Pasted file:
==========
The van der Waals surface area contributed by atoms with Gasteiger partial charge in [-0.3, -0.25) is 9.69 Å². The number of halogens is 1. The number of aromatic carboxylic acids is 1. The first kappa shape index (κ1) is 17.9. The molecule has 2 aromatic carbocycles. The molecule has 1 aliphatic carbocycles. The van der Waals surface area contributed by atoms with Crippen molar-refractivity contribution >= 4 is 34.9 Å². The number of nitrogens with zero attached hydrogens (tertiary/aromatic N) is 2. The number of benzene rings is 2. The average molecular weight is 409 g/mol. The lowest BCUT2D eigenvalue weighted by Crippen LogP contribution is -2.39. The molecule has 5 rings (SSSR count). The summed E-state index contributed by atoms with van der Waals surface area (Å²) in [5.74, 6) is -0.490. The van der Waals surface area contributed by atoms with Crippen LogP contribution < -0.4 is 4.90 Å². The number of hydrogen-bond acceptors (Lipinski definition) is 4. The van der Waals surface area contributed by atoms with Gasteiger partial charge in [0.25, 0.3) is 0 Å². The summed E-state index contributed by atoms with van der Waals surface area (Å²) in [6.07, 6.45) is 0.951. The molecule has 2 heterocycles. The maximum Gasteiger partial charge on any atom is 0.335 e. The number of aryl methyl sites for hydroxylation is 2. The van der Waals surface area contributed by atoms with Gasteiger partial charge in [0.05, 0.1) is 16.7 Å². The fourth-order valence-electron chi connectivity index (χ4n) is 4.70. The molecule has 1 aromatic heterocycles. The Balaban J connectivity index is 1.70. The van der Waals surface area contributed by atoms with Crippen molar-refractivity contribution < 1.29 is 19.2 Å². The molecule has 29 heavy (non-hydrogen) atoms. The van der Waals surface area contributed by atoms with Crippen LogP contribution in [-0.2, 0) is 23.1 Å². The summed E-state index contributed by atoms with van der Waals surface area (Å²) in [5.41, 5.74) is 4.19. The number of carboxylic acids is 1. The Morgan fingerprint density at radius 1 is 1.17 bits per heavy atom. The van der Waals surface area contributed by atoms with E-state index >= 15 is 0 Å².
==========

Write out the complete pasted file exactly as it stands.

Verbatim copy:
The van der Waals surface area contributed by atoms with Gasteiger partial charge in [-0.3, -0.25) is 9.69 Å². The number of halogens is 1. The number of aromatic carboxylic acids is 1. The first kappa shape index (κ1) is 17.9. The molecule has 2 aromatic carbocycles. The molecule has 1 aliphatic carbocycles. The van der Waals surface area contributed by atoms with Crippen molar-refractivity contribution >= 4 is 34.9 Å². The number of nitrogens with zero attached hydrogens (tertiary/aromatic N) is 2. The number of benzene rings is 2. The average molecular weight is 409 g/mol. The lowest BCUT2D eigenvalue weighted by Crippen LogP contribution is -2.39. The molecule has 5 rings (SSSR count). The summed E-state index contributed by atoms with van der Waals surface area (Å²) in [5.74, 6) is -0.490. The van der Waals surface area contributed by atoms with Crippen LogP contribution < -0.4 is 4.90 Å². The number of hydrogen-bond acceptors (Lipinski definition) is 4. The van der Waals surface area contributed by atoms with Gasteiger partial charge in [0.25, 0.3) is 0 Å². The summed E-state index contributed by atoms with van der Waals surface area (Å²) in [6.07, 6.45) is 0.951. The molecule has 2 heterocycles. The maximum Gasteiger partial charge on any atom is 0.335 e. The number of aryl methyl sites for hydroxylation is 2. The van der Waals surface area contributed by atoms with Gasteiger partial charge in [0.05, 0.1) is 16.7 Å². The fourth-order valence-electron chi connectivity index (χ4n) is 4.70. The molecule has 1 aromatic heterocycles. The Balaban J connectivity index is 1.70. The van der Waals surface area contributed by atoms with Crippen molar-refractivity contribution < 1.29 is 19.2 Å². The molecule has 29 heavy (non-hydrogen) atoms. The van der Waals surface area contributed by atoms with Crippen LogP contribution in [-0.2, 0) is 23.1 Å². The summed E-state index contributed by atoms with van der Waals surface area (Å²) in [5.41, 5.74) is 4.19. The number of carboxylic acids is 1. The Morgan fingerprint density at radius 1 is 1.17 bits per heavy atom. The van der Waals surface area contributed by atoms with E-state index >= 15 is 0 Å².